Mexican chocolate is available at Mexican markets, some grocery stores and always online. Often you will find it under the brand name Ibarra, in a distinct yellow- and red-striped, hexagon-shaped box. Ibarra chocolate comes in both dark chocolate and in ”new” flavorings — mixed with sugar cane, cinnamon and finely ground almonds. Get the former and follow the lead of our recipe’s source, Rick Bayless, the great American interpreter of Mexican cuisine.
- 2 ½ cups milk
- 1 3 3/10-ounce tablet Mexican chocolate, roughly chopped (see note)
- Nutritional Information
Note: Nutrient information is not available for all ingredients. Amount is based on available data.
Nutritional analysis per serving (3 servings)
169 calories; 9 grams fat; 5 grams saturated fat; 2 grams monounsaturated fat; 0 grams polyunsaturated fat; 15 grams carbohydrates; 0 grams dietary fiber; 15 grams sugars; 6 grams protein; 20 milligrams cholesterol; 88 milligrams sodium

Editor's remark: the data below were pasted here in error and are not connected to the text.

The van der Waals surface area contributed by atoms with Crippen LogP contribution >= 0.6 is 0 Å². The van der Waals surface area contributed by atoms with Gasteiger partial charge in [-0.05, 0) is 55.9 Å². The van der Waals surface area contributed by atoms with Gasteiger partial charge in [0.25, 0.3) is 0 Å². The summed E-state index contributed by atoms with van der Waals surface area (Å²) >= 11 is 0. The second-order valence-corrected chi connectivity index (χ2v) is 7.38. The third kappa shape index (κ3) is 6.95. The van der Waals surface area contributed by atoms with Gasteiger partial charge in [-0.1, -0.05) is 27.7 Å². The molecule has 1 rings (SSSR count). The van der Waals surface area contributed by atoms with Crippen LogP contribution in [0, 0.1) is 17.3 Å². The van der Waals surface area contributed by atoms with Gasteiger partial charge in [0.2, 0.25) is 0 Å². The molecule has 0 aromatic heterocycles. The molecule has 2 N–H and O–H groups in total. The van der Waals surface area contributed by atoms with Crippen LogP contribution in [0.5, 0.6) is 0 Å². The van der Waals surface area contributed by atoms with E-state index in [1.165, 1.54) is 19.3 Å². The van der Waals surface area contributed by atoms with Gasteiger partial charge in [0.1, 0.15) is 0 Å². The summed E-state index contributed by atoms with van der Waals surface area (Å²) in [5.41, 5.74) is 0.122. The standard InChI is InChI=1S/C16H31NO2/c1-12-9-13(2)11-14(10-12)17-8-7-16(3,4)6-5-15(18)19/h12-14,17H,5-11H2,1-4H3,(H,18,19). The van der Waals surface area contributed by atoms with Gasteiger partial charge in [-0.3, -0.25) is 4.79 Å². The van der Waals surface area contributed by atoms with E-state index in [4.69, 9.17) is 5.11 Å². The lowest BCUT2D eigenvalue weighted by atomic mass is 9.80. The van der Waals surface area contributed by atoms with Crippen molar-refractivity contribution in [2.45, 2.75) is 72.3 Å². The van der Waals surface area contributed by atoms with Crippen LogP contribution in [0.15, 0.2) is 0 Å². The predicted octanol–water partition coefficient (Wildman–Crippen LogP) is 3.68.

Three to 4 servings
- In a medium saucepan over medium-low heat, simmer the milk and chocolate for a few minutes, stirring constantly to dissolve the chocolate.
- Either pour into a pitcher and beat well with a Mexican molinillo (chocolate beater), a whisk or an electric mixer, or pour into a blender, cover loosely and blend until thoroughly mixed. Either way, you should wind up with a nicely frothy drink. Serve immediately.
- Mexican chocolate is available at Spanish markets and by mail order from Old Southwest Trading Company, P.O. Box 7545, Albuquerque, N.M.87194; (505) 836-0168.
About 10 minutes